Eric Ravilious (1903 - 1942)

Tirzah on a cockerel, 1931


SKU: 11531
Wood engraving

Height – 20.5cm x Width – 24.2cm

47 in stock


Simon Lawrence, The Fleece Press

Used on the cover of the Golden Cockerel Press Autumn List, 1931, this flamboyant lady is based on Ravilious’ wife Tirzah. Robert Gibbings had asked Ravilious if he could engrave a device ‘for a fiver and the block which I can send you’. He outlined a design based on a merro-go-round cockerel, suggesting a ‘robust animal with a naughty twinkle in its eye and a comb suggesting a drunken coronet’. Its rider should be a ‘luscious lady’.
The block bears a vague outline nude drawn on the underside. On 11 September 1931 Gibbings wrote to Ravilious explaining that he had done this ‘for the benefit of Pathe who were down here yesterday filming us at work for their Pictorial’. When he had finished the engraving, Ravilious wrote ‘it was fun to do’, hoping that Gibbings would not mind that he had deviated slightly from the suggested design.

Very few of Ravilious’ blocks survive, and this one was never editioned by the artist. 120 copies (110 for sale) have been printed with pleasure by Simon Lawrence at his Fleece Press on vintage Basingwerk Parchment.

Published jointly by the Fleece Press and Liss Fine Art in August 2014.

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Eric Ravilious
1903 - 1942

Born in London he studied at the Eastbourne School of Art and at The Royal College of Art under Paul Nash, where Edward Bawden became a close friend. Initially a muralist (none of which has survived), he became widely known for his luminous watercolours, woodcuts, lithographs ‘ notably his High Street Shops executed by the Curwen Press, (published by Country Life in 1938 in a book with a text by JM Richards, husband of Peggy Angus), ceramics for Wedgewood and graphics for London Transport, as well as glass and furniture design. Much inspired by the South Downs in East Sussex, he was a frequent visitor to Furlongs, the cottage of the artist Peggy Angus. In 1930 he married fellow artist ‘Tirzah’ Garwood, they then moved to rural Essex, at first sharing a house with the Bawdens. An official World War II artist and with a commission with the Royal Marines, he died while with an RAF air sea rescue mission to Iceland. His works are in the collections of numerous British museums and art galleries, the largest holding is at the Towner Gallery, Eastbourne.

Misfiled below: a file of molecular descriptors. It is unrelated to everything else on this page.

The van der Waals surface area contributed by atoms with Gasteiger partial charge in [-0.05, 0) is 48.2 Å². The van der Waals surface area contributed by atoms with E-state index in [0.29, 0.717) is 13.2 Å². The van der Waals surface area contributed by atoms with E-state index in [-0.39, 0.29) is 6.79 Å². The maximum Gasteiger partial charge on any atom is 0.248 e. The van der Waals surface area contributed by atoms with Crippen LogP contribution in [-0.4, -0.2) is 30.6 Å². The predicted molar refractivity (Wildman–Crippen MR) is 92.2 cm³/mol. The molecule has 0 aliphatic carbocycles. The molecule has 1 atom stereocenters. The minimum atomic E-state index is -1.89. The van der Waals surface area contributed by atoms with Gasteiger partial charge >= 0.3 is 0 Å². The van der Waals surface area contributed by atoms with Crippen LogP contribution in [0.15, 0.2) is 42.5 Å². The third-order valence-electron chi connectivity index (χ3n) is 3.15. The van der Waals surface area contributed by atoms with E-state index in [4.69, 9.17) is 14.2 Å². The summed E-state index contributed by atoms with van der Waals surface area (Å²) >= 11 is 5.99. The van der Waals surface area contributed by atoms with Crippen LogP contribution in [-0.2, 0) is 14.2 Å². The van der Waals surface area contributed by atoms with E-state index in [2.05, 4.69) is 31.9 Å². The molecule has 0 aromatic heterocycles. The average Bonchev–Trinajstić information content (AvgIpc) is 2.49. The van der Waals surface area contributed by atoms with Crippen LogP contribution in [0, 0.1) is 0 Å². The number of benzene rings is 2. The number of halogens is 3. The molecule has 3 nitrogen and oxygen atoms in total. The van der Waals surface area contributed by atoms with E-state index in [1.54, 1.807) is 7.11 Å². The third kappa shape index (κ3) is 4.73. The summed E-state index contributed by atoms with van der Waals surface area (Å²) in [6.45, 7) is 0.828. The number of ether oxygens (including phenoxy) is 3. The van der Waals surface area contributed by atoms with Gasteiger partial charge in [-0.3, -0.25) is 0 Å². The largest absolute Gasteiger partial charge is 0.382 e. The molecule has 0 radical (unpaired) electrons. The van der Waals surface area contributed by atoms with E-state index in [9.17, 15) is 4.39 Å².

Selected Literature: Alan Powers, Eric Ravillious: Imagined Realities, Imperial War Museum, London, 2003.


SKU: 11531

Eric Ravilious (1903 - 1942)

Tirzah on a cockerel, 1931


SKU: 8482

Eric Ravilious (1903 - 1942)

Thomas Thrave, Undertaker, 1938


SKU: 7681

Eric Ravilious (1903 - 1942)

Design for The Curwen Press News-Letter, number 6


SKU: 4559

Eric Ravilious (1903 - 1942)

‘Fire Engineer – ‘High Street’, 1938